A trial court cannot deny probation simply because of the elements of an offense when the offense is probation eligible

This month, the Tennessee Supreme Court determined that, for probation eligible offenses, a trial court can deny probation solely on the basis of the offense itself only after finding that “the circumstances of the offense as particularly committed in the case under consideration . . . demonstrate that the defendant committed the offense in some manner more egregious than is contemplated simply by the elements of the offense.”

In the case, the defendant pled guilty to one count of vehicular homicide, a Class B felony.  The defendant agreed to an eight-year sentence with the manner of service to be determined by the trial court after a hearing.  At the hearing, the trial court ordered that the defendant serve his sentence in TDOC, applying enhancement factor (10), which provides: “The defendant had no hesitation about committing a crime when the risk to human life was high.”  T.C.A. § 40-35-114.  In making its finding, the trial court stated,

I don’t know how the accident occurred other than the fact of what’s in the indictment and what he agreed to in the stipulation. . . . [T]his situation in and of itself, he should not have been operating a vehicle that day.  He pled guilty to that. . . . He made a decision to take excess amount of his pain killers and operate a vehicle that day and killed another human being. . . . That being the case, the Court is going to remand the defendant to Tennessee Department of Correction [] for eight years.

The defendant then appealed to the Tennessee Court of Criminal Appeals and argued “that the proof did not support the trial court’s decision to deny probation solely to avoid depreciating the seriousness of the offense because the circumstances of his offense were not ‘especially violent, horrifying, shocking, reprehensible, offensive, or otherwise an excessive or exaggerated degree.'”  The court of criminal appeals agreed with the defendant, reversed the trial court’s ruling, and imposed a sentence of probation.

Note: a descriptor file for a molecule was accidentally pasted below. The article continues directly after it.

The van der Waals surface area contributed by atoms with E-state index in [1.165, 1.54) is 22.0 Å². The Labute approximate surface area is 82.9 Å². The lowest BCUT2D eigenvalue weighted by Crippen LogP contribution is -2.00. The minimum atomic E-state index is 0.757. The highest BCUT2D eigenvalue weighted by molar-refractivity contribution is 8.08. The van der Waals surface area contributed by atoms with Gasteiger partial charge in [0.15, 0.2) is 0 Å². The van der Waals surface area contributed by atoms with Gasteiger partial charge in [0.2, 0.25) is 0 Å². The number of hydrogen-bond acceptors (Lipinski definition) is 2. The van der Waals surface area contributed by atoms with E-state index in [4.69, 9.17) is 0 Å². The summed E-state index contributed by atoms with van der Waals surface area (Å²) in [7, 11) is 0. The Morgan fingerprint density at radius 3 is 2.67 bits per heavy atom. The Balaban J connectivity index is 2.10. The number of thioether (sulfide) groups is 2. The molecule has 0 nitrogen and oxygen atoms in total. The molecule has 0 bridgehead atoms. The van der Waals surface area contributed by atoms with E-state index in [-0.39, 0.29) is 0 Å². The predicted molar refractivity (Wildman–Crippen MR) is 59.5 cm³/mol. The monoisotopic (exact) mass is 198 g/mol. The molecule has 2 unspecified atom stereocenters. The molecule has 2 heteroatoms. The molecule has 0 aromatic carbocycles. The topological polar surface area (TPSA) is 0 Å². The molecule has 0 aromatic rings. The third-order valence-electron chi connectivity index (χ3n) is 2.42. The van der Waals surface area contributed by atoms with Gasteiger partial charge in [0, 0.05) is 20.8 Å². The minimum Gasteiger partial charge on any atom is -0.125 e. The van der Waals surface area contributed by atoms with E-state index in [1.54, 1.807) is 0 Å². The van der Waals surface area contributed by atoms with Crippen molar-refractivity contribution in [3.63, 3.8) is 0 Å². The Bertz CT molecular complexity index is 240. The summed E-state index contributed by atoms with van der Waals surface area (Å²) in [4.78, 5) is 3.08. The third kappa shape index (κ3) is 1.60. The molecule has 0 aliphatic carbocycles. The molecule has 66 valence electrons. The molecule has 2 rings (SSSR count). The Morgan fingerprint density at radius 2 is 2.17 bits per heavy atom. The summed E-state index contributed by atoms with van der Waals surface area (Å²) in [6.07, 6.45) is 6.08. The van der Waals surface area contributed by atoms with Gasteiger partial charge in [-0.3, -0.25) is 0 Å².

After the decision, the State applied for and was granted permission to appeal to the Tennessee Supreme Court.  The Court noted that it has long held:

if probation is to be denied because of the nature of the offense, it would have to be clear that the criminal act, as committed, would be described as especially violent, horrifying, shocking, reprehensible, offensive, or otherwise of an excessive or exaggerated degree; and it would have to be clear that, therefore, the nature of the offense, as committed, outweighed all other factors . . . which might be favorable to a grant of probation

Applying the above rule to this case, the defendant was entitled to be considered for probation in spite of the fact that he committed vehicular homicide by intoxication.  However, the trial court made no findings regarding the particular circumstances surrounding the offense.  While the trial court’s ruling indicated that it may have been concerned about the defendant’s likelihood about re-offending, the court failed to explain on the record any determinations it made regarding the defendant’s amenability to correction nor why the defendant had failed to prove his suitability for probation.  Further, the court failed to set forth any findings or conclusions based upon the presentence report, which stated that the defendant “is considered low risk in terms of the likelihood of re-offending.”

Regarding enhancement factor ten – the defendant had no hesitation about committing a crime when the risk to human life was high – the Court stated that, for over twenty years, “this enhancement factor is applicable only when there is proof that the defendant’s conduct in committing the offense created a high risk to the life of someone other than the victim.”  See e.g.State v. Maines, No. E2003-02397-CCA-R3-CD, 2004 WL 833424, at *3 (Tenn. Crim. App. Apr. 16, 2004) (determining that the trial court erred by applying enhancement factor (10) because “there was no evidence that other motorists were in the vicinity or placed at risk by the [defendant’s] operation of a vehicle while under the influence”).  Given there was no proof in the record that the defendant put anyone at risk other than the victim, the trial court erred by applying enhancement factor (10).

Based on the foregoing, the Tennessee Supreme Court agreed with the Tennessee Court of Criminal Appeals that the trial court erred by not undertaking the proper analysis before imposing a sentence.  However, the Court reversed the court of criminal appeal’s order that the defendant be placed on full probation, reasoning that since the burden of proving suitability for full probation was on the defendant and since the record was insufficient for meaningful appellate review, it was not appropriate for an appellate court to order the defendant be placed on probation.  Instead, the Court remanded the case to the trial court for a new sentencing hearing.

State v. Trent, No. E2015-00753-SC-R11-CD (Tenn. 2017)

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